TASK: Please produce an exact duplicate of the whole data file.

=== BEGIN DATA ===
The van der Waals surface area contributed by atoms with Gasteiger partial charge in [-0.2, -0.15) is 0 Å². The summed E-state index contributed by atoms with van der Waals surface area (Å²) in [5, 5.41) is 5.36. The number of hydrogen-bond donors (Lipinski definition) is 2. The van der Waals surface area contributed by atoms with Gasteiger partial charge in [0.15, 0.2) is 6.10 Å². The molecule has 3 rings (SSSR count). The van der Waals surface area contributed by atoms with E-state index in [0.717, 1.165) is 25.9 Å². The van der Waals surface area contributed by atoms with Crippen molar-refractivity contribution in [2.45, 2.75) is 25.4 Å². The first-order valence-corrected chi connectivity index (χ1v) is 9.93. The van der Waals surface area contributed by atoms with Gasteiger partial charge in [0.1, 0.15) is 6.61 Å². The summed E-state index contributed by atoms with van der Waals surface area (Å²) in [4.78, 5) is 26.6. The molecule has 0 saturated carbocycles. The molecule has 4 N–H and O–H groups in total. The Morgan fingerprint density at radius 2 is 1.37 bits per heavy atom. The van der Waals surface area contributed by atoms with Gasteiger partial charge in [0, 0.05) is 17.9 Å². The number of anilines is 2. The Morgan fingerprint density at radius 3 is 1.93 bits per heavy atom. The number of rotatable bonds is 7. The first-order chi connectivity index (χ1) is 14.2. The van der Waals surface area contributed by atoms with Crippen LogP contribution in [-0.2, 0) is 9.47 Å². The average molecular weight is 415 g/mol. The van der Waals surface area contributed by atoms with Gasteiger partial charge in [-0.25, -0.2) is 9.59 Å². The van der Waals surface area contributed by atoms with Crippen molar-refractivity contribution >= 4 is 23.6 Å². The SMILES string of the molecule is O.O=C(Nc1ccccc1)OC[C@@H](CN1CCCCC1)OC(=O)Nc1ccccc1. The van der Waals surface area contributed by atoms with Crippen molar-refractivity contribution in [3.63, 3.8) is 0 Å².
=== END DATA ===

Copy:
The van der Waals surface area contributed by atoms with Gasteiger partial charge in [-0.2, -0.15) is 0 Å². The summed E-state index contributed by atoms with van der Waals surface area (Å²) in [5, 5.41) is 5.36. The number of hydrogen-bond donors (Lipinski definition) is 2. The van der Waals surface area contributed by atoms with Gasteiger partial charge in [0.15, 0.2) is 6.10 Å². The molecule has 3 rings (SSSR count). The van der Waals surface area contributed by atoms with E-state index in [0.717, 1.165) is 25.9 Å². The van der Waals surface area contributed by atoms with Crippen molar-refractivity contribution in [2.45, 2.75) is 25.4 Å². The first-order valence-corrected chi connectivity index (χ1v) is 9.93. The van der Waals surface area contributed by atoms with Gasteiger partial charge in [0.1, 0.15) is 6.61 Å². The summed E-state index contributed by atoms with van der Waals surface area (Å²) in [4.78, 5) is 26.6. The molecule has 0 saturated carbocycles. The molecule has 4 N–H and O–H groups in total. The Morgan fingerprint density at radius 2 is 1.37 bits per heavy atom. The van der Waals surface area contributed by atoms with Gasteiger partial charge in [0, 0.05) is 17.9 Å². The number of anilines is 2. The Morgan fingerprint density at radius 3 is 1.93 bits per heavy atom. The number of rotatable bonds is 7. The first-order chi connectivity index (χ1) is 14.2. The van der Waals surface area contributed by atoms with Crippen LogP contribution in [-0.2, 0) is 9.47 Å². The average molecular weight is 415 g/mol. The van der Waals surface area contributed by atoms with Gasteiger partial charge in [-0.25, -0.2) is 9.59 Å². The van der Waals surface area contributed by atoms with Crippen molar-refractivity contribution >= 4 is 23.6 Å². The SMILES string of the molecule is O.O=C(Nc1ccccc1)OC[C@@H](CN1CCCCC1)OC(=O)Nc1ccccc1. The van der Waals surface area contributed by atoms with Crippen molar-refractivity contribution in [3.63, 3.8) is 0 Å².